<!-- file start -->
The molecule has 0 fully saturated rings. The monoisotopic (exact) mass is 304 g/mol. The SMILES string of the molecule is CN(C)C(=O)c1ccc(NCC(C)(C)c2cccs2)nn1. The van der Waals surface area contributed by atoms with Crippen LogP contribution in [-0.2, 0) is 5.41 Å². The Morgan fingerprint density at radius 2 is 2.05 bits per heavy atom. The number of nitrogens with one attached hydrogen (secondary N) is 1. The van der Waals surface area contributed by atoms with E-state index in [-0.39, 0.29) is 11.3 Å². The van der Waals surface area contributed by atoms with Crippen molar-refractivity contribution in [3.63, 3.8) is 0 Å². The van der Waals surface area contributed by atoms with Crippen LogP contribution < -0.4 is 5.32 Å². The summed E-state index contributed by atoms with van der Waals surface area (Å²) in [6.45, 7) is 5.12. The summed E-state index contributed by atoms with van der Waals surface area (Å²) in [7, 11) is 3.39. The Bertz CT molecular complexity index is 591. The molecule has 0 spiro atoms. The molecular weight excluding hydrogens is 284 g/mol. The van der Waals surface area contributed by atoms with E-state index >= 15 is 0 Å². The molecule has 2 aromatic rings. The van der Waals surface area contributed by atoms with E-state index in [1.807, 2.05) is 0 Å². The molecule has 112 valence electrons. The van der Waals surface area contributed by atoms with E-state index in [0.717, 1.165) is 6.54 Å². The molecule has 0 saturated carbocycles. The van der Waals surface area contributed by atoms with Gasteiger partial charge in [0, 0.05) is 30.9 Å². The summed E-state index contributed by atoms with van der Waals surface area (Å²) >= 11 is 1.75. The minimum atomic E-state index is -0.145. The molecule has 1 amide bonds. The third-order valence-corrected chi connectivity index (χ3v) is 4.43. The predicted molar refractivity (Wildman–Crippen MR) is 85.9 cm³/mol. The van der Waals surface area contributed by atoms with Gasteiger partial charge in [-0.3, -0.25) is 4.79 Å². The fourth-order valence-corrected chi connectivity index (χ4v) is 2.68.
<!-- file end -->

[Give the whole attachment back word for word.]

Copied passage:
The molecule has 0 fully saturated rings. The monoisotopic (exact) mass is 304 g/mol. The SMILES string of the molecule is CN(C)C(=O)c1ccc(NCC(C)(C)c2cccs2)nn1. The van der Waals surface area contributed by atoms with Crippen LogP contribution in [-0.2, 0) is 5.41 Å². The Morgan fingerprint density at radius 2 is 2.05 bits per heavy atom. The number of nitrogens with one attached hydrogen (secondary N) is 1. The van der Waals surface area contributed by atoms with E-state index in [-0.39, 0.29) is 11.3 Å². The van der Waals surface area contributed by atoms with Crippen molar-refractivity contribution in [3.63, 3.8) is 0 Å². The van der Waals surface area contributed by atoms with Crippen LogP contribution < -0.4 is 5.32 Å². The summed E-state index contributed by atoms with van der Waals surface area (Å²) in [6.45, 7) is 5.12. The summed E-state index contributed by atoms with van der Waals surface area (Å²) in [7, 11) is 3.39. The Bertz CT molecular complexity index is 591. The molecule has 0 spiro atoms. The molecular weight excluding hydrogens is 284 g/mol. The van der Waals surface area contributed by atoms with E-state index >= 15 is 0 Å². The molecule has 2 aromatic rings. The van der Waals surface area contributed by atoms with E-state index in [1.807, 2.05) is 0 Å². The molecule has 112 valence electrons. The van der Waals surface area contributed by atoms with E-state index in [0.717, 1.165) is 6.54 Å². The molecule has 0 saturated carbocycles. The van der Waals surface area contributed by atoms with Gasteiger partial charge in [0, 0.05) is 30.9 Å². The summed E-state index contributed by atoms with van der Waals surface area (Å²) >= 11 is 1.75. The minimum atomic E-state index is -0.145. The molecule has 1 amide bonds. The third-order valence-corrected chi connectivity index (χ3v) is 4.43. The predicted molar refractivity (Wildman–Crippen MR) is 85.9 cm³/mol. The van der Waals surface area contributed by atoms with Gasteiger partial charge in [-0.3, -0.25) is 4.79 Å². The fourth-order valence-corrected chi connectivity index (χ4v) is 2.68.